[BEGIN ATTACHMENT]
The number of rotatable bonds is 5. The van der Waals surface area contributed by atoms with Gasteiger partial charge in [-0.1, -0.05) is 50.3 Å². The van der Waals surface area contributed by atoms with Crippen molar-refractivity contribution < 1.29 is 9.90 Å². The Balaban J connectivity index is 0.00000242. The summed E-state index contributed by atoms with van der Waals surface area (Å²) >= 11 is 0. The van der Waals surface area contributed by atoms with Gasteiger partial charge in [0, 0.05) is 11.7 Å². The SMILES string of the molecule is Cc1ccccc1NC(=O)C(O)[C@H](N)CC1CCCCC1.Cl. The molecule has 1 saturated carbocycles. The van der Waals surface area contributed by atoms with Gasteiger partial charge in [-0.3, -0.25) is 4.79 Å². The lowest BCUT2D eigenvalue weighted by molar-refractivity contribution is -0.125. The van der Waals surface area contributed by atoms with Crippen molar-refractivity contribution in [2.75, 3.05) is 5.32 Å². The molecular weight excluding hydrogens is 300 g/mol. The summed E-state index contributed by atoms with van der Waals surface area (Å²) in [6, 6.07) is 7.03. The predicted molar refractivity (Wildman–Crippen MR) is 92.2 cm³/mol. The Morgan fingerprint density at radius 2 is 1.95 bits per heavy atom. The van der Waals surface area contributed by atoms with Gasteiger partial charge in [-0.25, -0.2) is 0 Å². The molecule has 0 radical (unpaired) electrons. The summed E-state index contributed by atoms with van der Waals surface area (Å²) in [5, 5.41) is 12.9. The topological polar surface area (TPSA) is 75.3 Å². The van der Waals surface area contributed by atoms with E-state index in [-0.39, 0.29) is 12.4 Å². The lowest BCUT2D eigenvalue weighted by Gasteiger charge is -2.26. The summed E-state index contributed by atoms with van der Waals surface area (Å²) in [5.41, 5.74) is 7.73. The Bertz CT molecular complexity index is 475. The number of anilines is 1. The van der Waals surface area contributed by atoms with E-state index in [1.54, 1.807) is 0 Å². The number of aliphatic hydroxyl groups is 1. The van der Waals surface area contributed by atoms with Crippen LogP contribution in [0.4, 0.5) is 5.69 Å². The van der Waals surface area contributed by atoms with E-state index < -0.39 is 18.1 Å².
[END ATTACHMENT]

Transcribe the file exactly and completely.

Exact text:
The number of rotatable bonds is 5. The van der Waals surface area contributed by atoms with Gasteiger partial charge in [-0.1, -0.05) is 50.3 Å². The van der Waals surface area contributed by atoms with Crippen molar-refractivity contribution < 1.29 is 9.90 Å². The Balaban J connectivity index is 0.00000242. The summed E-state index contributed by atoms with van der Waals surface area (Å²) >= 11 is 0. The van der Waals surface area contributed by atoms with Gasteiger partial charge in [0, 0.05) is 11.7 Å². The SMILES string of the molecule is Cc1ccccc1NC(=O)C(O)[C@H](N)CC1CCCCC1.Cl. The molecule has 1 saturated carbocycles. The van der Waals surface area contributed by atoms with Gasteiger partial charge in [-0.3, -0.25) is 4.79 Å². The lowest BCUT2D eigenvalue weighted by molar-refractivity contribution is -0.125. The van der Waals surface area contributed by atoms with Crippen molar-refractivity contribution in [2.75, 3.05) is 5.32 Å². The molecular weight excluding hydrogens is 300 g/mol. The summed E-state index contributed by atoms with van der Waals surface area (Å²) in [6, 6.07) is 7.03. The predicted molar refractivity (Wildman–Crippen MR) is 92.2 cm³/mol. The Morgan fingerprint density at radius 2 is 1.95 bits per heavy atom. The van der Waals surface area contributed by atoms with Gasteiger partial charge in [-0.25, -0.2) is 0 Å². The molecule has 0 radical (unpaired) electrons. The summed E-state index contributed by atoms with van der Waals surface area (Å²) in [5, 5.41) is 12.9. The topological polar surface area (TPSA) is 75.3 Å². The van der Waals surface area contributed by atoms with E-state index in [-0.39, 0.29) is 12.4 Å². The lowest BCUT2D eigenvalue weighted by Gasteiger charge is -2.26. The summed E-state index contributed by atoms with van der Waals surface area (Å²) in [5.41, 5.74) is 7.73. The Bertz CT molecular complexity index is 475. The number of anilines is 1. The van der Waals surface area contributed by atoms with E-state index in [1.54, 1.807) is 0 Å². The number of aliphatic hydroxyl groups is 1. The van der Waals surface area contributed by atoms with Crippen LogP contribution in [0.4, 0.5) is 5.69 Å². The van der Waals surface area contributed by atoms with E-state index < -0.39 is 18.1 Å².